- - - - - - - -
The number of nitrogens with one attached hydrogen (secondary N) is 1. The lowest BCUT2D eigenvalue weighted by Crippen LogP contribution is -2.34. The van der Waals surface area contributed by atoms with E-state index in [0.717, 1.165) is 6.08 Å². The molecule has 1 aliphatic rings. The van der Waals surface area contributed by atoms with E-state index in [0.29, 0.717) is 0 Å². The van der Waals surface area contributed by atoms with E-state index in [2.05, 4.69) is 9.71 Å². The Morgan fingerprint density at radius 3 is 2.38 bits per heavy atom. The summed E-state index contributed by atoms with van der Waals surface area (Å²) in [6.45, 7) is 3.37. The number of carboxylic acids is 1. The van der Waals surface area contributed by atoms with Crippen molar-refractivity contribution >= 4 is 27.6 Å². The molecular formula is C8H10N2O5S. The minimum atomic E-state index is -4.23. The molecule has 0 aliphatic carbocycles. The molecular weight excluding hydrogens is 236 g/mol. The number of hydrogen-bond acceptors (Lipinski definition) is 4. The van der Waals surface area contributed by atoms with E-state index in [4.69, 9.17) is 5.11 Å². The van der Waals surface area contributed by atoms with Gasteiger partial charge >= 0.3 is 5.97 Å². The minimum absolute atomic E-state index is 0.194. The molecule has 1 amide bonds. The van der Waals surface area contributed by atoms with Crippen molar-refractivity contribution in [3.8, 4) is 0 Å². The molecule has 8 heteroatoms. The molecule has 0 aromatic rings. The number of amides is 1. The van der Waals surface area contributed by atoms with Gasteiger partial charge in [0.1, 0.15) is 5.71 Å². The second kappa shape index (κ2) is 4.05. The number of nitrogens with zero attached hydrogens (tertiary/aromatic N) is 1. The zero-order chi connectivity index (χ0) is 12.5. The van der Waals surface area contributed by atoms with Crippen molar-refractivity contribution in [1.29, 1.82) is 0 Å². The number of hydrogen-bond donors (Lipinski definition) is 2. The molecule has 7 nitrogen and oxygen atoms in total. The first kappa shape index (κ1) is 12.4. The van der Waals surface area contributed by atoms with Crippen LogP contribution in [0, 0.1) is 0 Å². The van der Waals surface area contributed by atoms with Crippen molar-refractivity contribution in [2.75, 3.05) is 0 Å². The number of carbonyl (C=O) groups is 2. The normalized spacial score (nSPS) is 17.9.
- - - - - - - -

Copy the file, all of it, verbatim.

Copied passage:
The number of nitrogens with one attached hydrogen (secondary N) is 1. The lowest BCUT2D eigenvalue weighted by Crippen LogP contribution is -2.34. The van der Waals surface area contributed by atoms with E-state index in [0.717, 1.165) is 6.08 Å². The molecule has 1 aliphatic rings. The van der Waals surface area contributed by atoms with E-state index in [0.29, 0.717) is 0 Å². The van der Waals surface area contributed by atoms with E-state index in [2.05, 4.69) is 9.71 Å². The Morgan fingerprint density at radius 3 is 2.38 bits per heavy atom. The summed E-state index contributed by atoms with van der Waals surface area (Å²) in [6.45, 7) is 3.37. The number of carboxylic acids is 1. The van der Waals surface area contributed by atoms with Crippen molar-refractivity contribution >= 4 is 27.6 Å². The molecular formula is C8H10N2O5S. The minimum atomic E-state index is -4.23. The molecule has 0 aliphatic carbocycles. The molecular weight excluding hydrogens is 236 g/mol. The number of hydrogen-bond acceptors (Lipinski definition) is 4. The van der Waals surface area contributed by atoms with E-state index in [4.69, 9.17) is 5.11 Å². The van der Waals surface area contributed by atoms with Gasteiger partial charge >= 0.3 is 5.97 Å². The minimum absolute atomic E-state index is 0.194. The molecule has 1 amide bonds. The van der Waals surface area contributed by atoms with Crippen molar-refractivity contribution in [3.8, 4) is 0 Å². The molecule has 8 heteroatoms. The molecule has 0 aromatic rings. The number of amides is 1. The van der Waals surface area contributed by atoms with Gasteiger partial charge in [0.1, 0.15) is 5.71 Å². The second kappa shape index (κ2) is 4.05. The number of nitrogens with zero attached hydrogens (tertiary/aromatic N) is 1. The zero-order chi connectivity index (χ0) is 12.5. The van der Waals surface area contributed by atoms with Crippen molar-refractivity contribution in [1.29, 1.82) is 0 Å². The number of hydrogen-bond donors (Lipinski definition) is 2. The molecule has 7 nitrogen and oxygen atoms in total. The first kappa shape index (κ1) is 12.4. The van der Waals surface area contributed by atoms with Crippen LogP contribution in [0, 0.1) is 0 Å². The van der Waals surface area contributed by atoms with Crippen molar-refractivity contribution in [2.75, 3.05) is 0 Å². The number of carbonyl (C=O) groups is 2. The normalized spacial score (nSPS) is 17.9.